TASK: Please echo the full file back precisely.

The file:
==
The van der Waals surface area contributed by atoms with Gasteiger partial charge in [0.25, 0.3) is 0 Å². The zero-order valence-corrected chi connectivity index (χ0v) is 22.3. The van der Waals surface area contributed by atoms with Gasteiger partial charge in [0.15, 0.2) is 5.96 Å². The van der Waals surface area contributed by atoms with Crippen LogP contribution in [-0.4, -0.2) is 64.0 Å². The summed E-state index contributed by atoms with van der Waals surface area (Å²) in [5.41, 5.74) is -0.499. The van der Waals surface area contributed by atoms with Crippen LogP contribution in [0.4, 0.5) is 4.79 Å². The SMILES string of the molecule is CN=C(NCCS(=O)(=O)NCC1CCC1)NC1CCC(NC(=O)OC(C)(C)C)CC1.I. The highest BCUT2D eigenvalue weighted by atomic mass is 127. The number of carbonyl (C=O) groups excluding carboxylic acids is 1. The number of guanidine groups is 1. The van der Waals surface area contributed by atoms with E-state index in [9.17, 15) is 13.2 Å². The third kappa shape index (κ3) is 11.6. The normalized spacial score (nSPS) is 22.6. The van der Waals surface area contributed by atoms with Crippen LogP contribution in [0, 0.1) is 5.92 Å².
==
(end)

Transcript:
The van der Waals surface area contributed by atoms with Gasteiger partial charge in [0.25, 0.3) is 0 Å². The zero-order valence-corrected chi connectivity index (χ0v) is 22.3. The van der Waals surface area contributed by atoms with Gasteiger partial charge in [0.15, 0.2) is 5.96 Å². The van der Waals surface area contributed by atoms with Crippen LogP contribution in [-0.4, -0.2) is 64.0 Å². The summed E-state index contributed by atoms with van der Waals surface area (Å²) in [5.41, 5.74) is -0.499. The van der Waals surface area contributed by atoms with Crippen LogP contribution in [0.4, 0.5) is 4.79 Å². The SMILES string of the molecule is CN=C(NCCS(=O)(=O)NCC1CCC1)NC1CCC(NC(=O)OC(C)(C)C)CC1.I. The highest BCUT2D eigenvalue weighted by atomic mass is 127. The number of carbonyl (C=O) groups excluding carboxylic acids is 1. The number of guanidine groups is 1. The van der Waals surface area contributed by atoms with E-state index in [9.17, 15) is 13.2 Å². The third kappa shape index (κ3) is 11.6. The normalized spacial score (nSPS) is 22.6. The van der Waals surface area contributed by atoms with Crippen LogP contribution in [0, 0.1) is 5.92 Å².